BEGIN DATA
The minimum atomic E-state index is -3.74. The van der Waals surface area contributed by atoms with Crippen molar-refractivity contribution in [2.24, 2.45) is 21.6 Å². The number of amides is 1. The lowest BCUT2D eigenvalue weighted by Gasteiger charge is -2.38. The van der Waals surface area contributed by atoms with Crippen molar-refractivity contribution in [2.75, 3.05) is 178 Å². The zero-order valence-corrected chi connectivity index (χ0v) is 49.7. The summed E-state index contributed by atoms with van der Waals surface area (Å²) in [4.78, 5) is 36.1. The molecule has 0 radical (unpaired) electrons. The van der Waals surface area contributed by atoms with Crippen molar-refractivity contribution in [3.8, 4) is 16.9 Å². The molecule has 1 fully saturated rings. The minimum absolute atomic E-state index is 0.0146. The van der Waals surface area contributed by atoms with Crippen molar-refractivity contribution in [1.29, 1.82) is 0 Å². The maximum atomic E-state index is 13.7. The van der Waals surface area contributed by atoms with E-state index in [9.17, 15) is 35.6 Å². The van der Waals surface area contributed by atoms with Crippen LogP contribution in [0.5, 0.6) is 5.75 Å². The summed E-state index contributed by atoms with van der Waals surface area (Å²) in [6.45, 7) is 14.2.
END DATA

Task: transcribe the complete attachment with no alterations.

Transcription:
The minimum atomic E-state index is -3.74. The van der Waals surface area contributed by atoms with Crippen molar-refractivity contribution in [2.24, 2.45) is 21.6 Å². The number of amides is 1. The lowest BCUT2D eigenvalue weighted by Gasteiger charge is -2.38. The van der Waals surface area contributed by atoms with Crippen molar-refractivity contribution in [2.75, 3.05) is 178 Å². The zero-order valence-corrected chi connectivity index (χ0v) is 49.7. The summed E-state index contributed by atoms with van der Waals surface area (Å²) in [4.78, 5) is 36.1. The molecule has 0 radical (unpaired) electrons. The van der Waals surface area contributed by atoms with Crippen molar-refractivity contribution in [3.8, 4) is 16.9 Å². The molecule has 1 fully saturated rings. The minimum absolute atomic E-state index is 0.0146. The van der Waals surface area contributed by atoms with Crippen molar-refractivity contribution in [1.29, 1.82) is 0 Å². The maximum atomic E-state index is 13.7. The van der Waals surface area contributed by atoms with E-state index in [9.17, 15) is 35.6 Å². The van der Waals surface area contributed by atoms with Crippen LogP contribution in [0.5, 0.6) is 5.75 Å². The summed E-state index contributed by atoms with van der Waals surface area (Å²) in [6.45, 7) is 14.2.